The opinion of the court was delivered by: DAWSON
Defendant has moved, pursuant to Rule 12(b) of the Rules of Civil Procedure, 28 U.S.C.A., to dismiss the amended complaint as to the plaintiffs Julius Tsuk and Rudolf Tsuk upon the grounds that (1) it fails to state a claim upon which relief can be granted with respect to Julius Tsuk and Rudolf Tsuk and (2) this Court lacks jurisdiction over the claims asserted by Julius Tsuk and Rudolf Tsuk.
Additionally, defendant seeks security for costs, pursuant to Rule 2 of the Civil Rules of this Court; oral examination of the corporation Kuerschner & Rauchwarenfabrik, A.G. and the individuals Julius Tsuk and Rudolf Tsuk in this District, pursuant to Rule 26 of the Rules of Civil Procedure; and permission to give notice, as provided by Section 51(a) of the New York Civil Practice Act, to Kuerschner & Rauchwarenfabrik, A.G., a Hungarian corporation, Mezo Ferenc, who defendant claims may be the agent of the Hungarian corporation Kuerschner & Rauchwarenfabrik, A.G. for collection of the funds deposited with it, and the Attorney General of the United States of America.
This is an action to recover the sum of $ 9,895.75 admittedly held by the defendant The New York Trust Company for the account of the plaintiff corporation Kuerschner & Rauchwarenfabrik, A.G., which funds were frozen as of March 13, 1941, pursuant to Executive Order 8389.
In its first complaint and in an amended complaint, plaintiff stated that jurisdiction existed under Section 1332 of Title 28 U.S.C.A. because this was a controversy between parties of diverse citizenship and the amount in controversy exceeded $ 3,000. Thereafter, without leave of Court, one day before this motion came on to be heard, plaintiff amended its complaint for the second time so as to allege that this was a controversy arising under the laws of the United States, the Trading With The Enemy Act, 50 U.S.C.A.Appendix, § 1 et seq., and therefore jurisdiction existed under Section 1331 of Title 28 U.S.C.A. In a memorandum opinion handed down on November 3, 1954, I said that I would treat this motion as being directed to the second amended complaint so as to avoid unnecessary duplication of effort.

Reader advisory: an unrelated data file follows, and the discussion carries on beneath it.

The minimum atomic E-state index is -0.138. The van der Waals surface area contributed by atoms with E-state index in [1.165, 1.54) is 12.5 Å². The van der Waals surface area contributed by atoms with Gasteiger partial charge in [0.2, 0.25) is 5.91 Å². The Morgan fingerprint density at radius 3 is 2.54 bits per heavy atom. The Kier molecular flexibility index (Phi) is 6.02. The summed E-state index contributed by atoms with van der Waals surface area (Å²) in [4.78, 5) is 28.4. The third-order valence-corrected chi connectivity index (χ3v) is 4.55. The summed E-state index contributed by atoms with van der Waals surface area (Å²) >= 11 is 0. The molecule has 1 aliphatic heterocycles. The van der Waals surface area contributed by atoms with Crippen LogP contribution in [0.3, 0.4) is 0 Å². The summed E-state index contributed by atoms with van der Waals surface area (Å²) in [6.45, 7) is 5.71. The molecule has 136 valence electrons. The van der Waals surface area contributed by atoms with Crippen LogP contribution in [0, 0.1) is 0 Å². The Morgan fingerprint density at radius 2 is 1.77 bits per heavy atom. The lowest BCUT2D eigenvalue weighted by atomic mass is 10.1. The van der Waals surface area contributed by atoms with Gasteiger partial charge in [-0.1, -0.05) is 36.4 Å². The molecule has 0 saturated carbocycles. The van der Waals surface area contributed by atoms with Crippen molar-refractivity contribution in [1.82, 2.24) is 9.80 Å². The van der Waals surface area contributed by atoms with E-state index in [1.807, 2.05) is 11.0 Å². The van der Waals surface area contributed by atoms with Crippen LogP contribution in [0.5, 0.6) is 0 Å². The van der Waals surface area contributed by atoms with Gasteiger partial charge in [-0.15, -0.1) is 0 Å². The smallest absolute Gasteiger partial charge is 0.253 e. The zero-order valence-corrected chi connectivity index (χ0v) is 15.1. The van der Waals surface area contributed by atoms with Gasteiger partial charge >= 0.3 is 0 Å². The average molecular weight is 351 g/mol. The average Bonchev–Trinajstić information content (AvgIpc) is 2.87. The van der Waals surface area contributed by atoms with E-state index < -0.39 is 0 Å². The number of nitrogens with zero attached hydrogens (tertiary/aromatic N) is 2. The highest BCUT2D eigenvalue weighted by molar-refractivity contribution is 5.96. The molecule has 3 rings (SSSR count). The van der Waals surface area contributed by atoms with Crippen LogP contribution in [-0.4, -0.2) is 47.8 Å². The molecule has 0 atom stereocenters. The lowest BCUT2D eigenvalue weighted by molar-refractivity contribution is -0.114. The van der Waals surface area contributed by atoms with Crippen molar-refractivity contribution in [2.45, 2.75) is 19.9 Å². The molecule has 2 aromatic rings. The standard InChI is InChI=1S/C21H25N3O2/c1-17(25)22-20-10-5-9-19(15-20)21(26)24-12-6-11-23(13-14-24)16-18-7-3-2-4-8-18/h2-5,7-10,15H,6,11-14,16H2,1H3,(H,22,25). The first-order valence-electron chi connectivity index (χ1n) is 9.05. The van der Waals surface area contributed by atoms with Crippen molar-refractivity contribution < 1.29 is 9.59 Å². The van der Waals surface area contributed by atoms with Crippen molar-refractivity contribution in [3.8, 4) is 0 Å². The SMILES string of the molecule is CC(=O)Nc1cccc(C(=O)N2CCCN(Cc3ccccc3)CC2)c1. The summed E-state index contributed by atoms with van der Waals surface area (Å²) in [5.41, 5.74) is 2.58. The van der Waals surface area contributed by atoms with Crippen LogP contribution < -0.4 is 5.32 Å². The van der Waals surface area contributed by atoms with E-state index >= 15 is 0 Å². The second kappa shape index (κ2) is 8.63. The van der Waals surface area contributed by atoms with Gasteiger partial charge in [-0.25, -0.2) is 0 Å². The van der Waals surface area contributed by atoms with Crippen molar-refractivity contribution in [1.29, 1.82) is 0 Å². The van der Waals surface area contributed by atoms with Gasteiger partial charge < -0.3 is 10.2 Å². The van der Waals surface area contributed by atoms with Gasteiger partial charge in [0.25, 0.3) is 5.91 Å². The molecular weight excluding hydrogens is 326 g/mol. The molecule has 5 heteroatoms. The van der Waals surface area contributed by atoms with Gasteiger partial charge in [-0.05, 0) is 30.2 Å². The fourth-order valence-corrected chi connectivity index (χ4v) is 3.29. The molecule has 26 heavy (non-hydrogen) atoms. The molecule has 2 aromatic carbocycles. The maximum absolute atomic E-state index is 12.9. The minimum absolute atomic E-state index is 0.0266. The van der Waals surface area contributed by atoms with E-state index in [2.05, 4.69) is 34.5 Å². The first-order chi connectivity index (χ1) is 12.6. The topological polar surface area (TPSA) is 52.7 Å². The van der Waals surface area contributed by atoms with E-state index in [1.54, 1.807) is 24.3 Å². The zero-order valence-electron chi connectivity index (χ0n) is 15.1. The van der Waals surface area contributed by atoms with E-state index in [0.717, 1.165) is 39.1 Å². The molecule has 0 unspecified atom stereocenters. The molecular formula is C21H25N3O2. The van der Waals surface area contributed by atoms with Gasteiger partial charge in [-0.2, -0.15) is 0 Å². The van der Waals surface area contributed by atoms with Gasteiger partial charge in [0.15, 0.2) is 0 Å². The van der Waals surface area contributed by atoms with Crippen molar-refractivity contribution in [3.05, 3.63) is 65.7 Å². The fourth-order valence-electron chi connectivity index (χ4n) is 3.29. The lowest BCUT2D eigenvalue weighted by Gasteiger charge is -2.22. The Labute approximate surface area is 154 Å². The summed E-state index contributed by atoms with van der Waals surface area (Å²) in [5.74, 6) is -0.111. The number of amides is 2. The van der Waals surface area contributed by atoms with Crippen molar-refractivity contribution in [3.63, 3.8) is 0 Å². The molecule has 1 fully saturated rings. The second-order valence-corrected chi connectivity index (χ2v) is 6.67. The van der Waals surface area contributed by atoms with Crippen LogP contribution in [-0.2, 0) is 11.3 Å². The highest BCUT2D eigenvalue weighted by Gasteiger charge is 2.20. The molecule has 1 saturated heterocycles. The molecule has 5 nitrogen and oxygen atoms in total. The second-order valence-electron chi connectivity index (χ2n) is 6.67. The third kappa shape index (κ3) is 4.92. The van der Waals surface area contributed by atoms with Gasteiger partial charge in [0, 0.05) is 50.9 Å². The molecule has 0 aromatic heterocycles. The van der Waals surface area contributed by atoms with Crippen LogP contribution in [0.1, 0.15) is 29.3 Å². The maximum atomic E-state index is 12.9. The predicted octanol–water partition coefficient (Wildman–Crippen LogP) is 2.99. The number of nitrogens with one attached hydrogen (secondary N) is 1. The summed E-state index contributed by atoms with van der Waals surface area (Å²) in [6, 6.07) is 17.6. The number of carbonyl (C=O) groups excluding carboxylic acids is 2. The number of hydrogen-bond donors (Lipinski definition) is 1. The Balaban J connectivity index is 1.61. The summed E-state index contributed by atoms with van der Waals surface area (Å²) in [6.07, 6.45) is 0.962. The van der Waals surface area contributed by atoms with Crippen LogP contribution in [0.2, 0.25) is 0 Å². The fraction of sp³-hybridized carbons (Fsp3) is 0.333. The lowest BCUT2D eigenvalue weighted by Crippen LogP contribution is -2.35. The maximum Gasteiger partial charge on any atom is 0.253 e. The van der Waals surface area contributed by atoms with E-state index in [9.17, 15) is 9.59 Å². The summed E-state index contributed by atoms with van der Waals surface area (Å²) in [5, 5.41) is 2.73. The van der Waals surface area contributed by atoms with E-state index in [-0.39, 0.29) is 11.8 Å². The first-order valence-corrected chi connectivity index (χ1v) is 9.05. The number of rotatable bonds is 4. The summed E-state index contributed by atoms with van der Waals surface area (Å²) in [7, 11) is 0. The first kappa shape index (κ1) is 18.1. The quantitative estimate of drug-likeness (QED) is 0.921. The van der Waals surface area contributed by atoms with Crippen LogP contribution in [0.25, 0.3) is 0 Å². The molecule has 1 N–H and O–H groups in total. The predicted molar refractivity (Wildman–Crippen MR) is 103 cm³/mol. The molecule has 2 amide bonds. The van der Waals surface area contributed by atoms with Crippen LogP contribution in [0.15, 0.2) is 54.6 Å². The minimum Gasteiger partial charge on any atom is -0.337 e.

The second amended complaint alleges that the individual plaintiffs Julius Tsuk and Rudolf Tsuk were the sole stockholders of the corporate plaintiff Kuerschner & Rauchwarenfabrik, A.G., a Hungarian corporation and have been appointed officers of that corporation; that the plaintiff Julius Tsuk was a citizen and resident of Hungary but now resides in, and is a subject of, Canada; that the plaintiff Rudolf Tsuk was a citizen and resident of Hungary but now resides in, and is a subject of, France; that the President, pursuant to the provisions of the Trading With The Enemy Act and Executive Order No. 8389, as amended, issued thereunder, blocked certain funds in the sum of $ 9,895.75 which were on deposit with defendant bank 'in the name of plaintiff corporation'; that the Department of Justice, pursuant to authority of the Trading With the Enemy Act, while said account was under the jurisdiction of the United States, determined the right of plaintiffs to possession of said funds on deposit in defendant bank and issued a license authorizing defendant bank to pay said funds 'to the plaintiffs'; that the plaintiffs have duly demanded said funds and defendant has refused to pay them 'to the plaintiffs'.
The affidavits and exhibits submitted on behalf of the defendant state that in 1948, Kuerschner & Rauchwarenfabrik, A.G. was nationalized by the Hungarian Government, and in that year it received correspondence from the plaintiff corporation notifying it that one Mezo Ferenc was the only person authorized to sign and receive payment, on behalf of the corporation, of funds held by it in an account of the corporation, and that under no circumstances was the defendant to make payment to either of the individual plaintiffs Rudolf Tsuk or Julius Tsuk, since they were no longer connected with the corporation and had no authorization to make any transfers.